• Thursday, October 21, 2021
India Corona Update 
Total Fatalities 452,651
Total Cases 34,108,996
Today's Fatalities 197
Today's Cases 14,623
Pakistan Corona Update 
Total Fatalities 418,480
Total Cases 31,216,337
Today's Fatalities 3,998
Today's Cases 42,015
Sri Lanka Corona Update 
Total Fatalities 418,480
Total Cases 31,216,337
Today's Fatalities 3,998
Today's Cases 42,015
Bangladesh Corona Update 
Total Fatalities 418,480
Total Cases 31,216,337
Today's Fatalities 3,998
Today's Cases 42,015
UK Corona Update 
Total Fatalities 418,480
Total Cases 31,216,337
Today's Fatalities 3,998
Today's Cases 42,015
India corona update 
Total Fatalities 452,651
Total Cases 34,108,996
Today's Fatalities 197
Today's Cases 14,623

Comment

Editor’s Comment: Discussing diabetes

There is a rise in people seeking help for weight loss. (iStock Image)

By: Pramod Thomas

NEW research has warned of a worrying increase in the number of young people who have type 2 diabetes in the UK.

Analysis by NHS Digital showed an estimated some 1,560 people aged 18 or under have the condition. The disease is known to be more severe in young people.

Researchers have previously cautioned that the disease was more prevalent in ethnic minority communities – particularly in the Asian population – than Caucasian groups.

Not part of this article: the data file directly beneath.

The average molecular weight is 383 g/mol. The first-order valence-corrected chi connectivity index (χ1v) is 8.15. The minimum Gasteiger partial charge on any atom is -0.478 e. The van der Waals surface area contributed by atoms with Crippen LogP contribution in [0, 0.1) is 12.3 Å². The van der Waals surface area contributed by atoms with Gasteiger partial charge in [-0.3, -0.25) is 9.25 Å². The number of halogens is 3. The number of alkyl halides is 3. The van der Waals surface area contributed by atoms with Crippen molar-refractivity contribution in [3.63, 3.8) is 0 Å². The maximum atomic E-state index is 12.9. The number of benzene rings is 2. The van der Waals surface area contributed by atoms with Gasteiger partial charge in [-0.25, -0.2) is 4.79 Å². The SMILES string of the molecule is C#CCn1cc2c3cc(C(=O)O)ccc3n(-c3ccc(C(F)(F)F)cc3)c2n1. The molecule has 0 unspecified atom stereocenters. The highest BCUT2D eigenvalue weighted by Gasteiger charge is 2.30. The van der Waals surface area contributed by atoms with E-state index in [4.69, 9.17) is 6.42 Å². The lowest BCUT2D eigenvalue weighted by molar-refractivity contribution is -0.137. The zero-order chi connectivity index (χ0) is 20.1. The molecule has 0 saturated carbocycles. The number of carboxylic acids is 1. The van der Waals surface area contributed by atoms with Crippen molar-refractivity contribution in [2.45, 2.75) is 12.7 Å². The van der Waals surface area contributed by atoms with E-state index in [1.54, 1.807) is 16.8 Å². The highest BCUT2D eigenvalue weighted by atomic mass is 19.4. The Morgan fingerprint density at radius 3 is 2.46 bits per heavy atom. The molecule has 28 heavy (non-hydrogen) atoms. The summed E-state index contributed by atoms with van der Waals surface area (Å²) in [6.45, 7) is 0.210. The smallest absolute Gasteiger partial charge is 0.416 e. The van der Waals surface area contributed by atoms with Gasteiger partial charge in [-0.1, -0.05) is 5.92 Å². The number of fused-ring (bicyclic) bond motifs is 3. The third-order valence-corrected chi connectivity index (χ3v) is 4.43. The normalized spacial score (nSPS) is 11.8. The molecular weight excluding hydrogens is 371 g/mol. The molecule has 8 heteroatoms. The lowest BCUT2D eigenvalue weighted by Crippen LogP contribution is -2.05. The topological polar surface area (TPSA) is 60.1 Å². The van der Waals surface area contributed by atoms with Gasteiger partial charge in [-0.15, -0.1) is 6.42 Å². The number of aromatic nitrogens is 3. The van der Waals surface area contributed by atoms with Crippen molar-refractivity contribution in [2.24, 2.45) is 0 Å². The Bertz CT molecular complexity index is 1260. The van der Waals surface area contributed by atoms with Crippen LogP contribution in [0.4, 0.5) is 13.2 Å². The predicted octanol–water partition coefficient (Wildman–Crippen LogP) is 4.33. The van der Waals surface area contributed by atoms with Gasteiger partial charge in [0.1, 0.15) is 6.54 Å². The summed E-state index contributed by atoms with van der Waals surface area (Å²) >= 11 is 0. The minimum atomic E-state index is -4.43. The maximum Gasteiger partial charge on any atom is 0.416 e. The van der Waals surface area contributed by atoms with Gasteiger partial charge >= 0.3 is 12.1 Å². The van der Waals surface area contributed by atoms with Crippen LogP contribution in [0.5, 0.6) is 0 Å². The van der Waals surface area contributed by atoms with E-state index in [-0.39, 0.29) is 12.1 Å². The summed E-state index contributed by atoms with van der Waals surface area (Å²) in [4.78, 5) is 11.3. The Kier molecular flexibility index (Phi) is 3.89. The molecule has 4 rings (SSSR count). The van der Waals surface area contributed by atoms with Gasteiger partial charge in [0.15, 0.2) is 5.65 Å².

Past studies have consistently shown that Asians are at higher risk of developing type 2 diabetes and cardiovascular diseases in their lifetime.

The likelihood of developing type 2 diabetes is reported to be as much as six times higher among south Asians than in European populations.

Type 2 diabetes can lead to serious complications in later years, including kidney failure and heart disease.

Typically, diabetes is more likely to develop in older people. However, this latest data should be a wake-up call for the older generation, to start setting better examples for their children.

It is important to make significant lifestyle changes to diet and exercise if you believe your child is at high risk of developing health problems such as diabetes.

Education on the topic is essential, so both community and healthcare leaders should ensure the message reaches as many people as possible.

Some experts have cautioned against a mindset where Asians think it is inevitable they will get diabetes at some stage in their life – this has to be challenged.

Raising awareness among British Asian communities at an earlier age is key to prevention and making sure they can reach out for appropriate support, if they need it.

Eastern Eye

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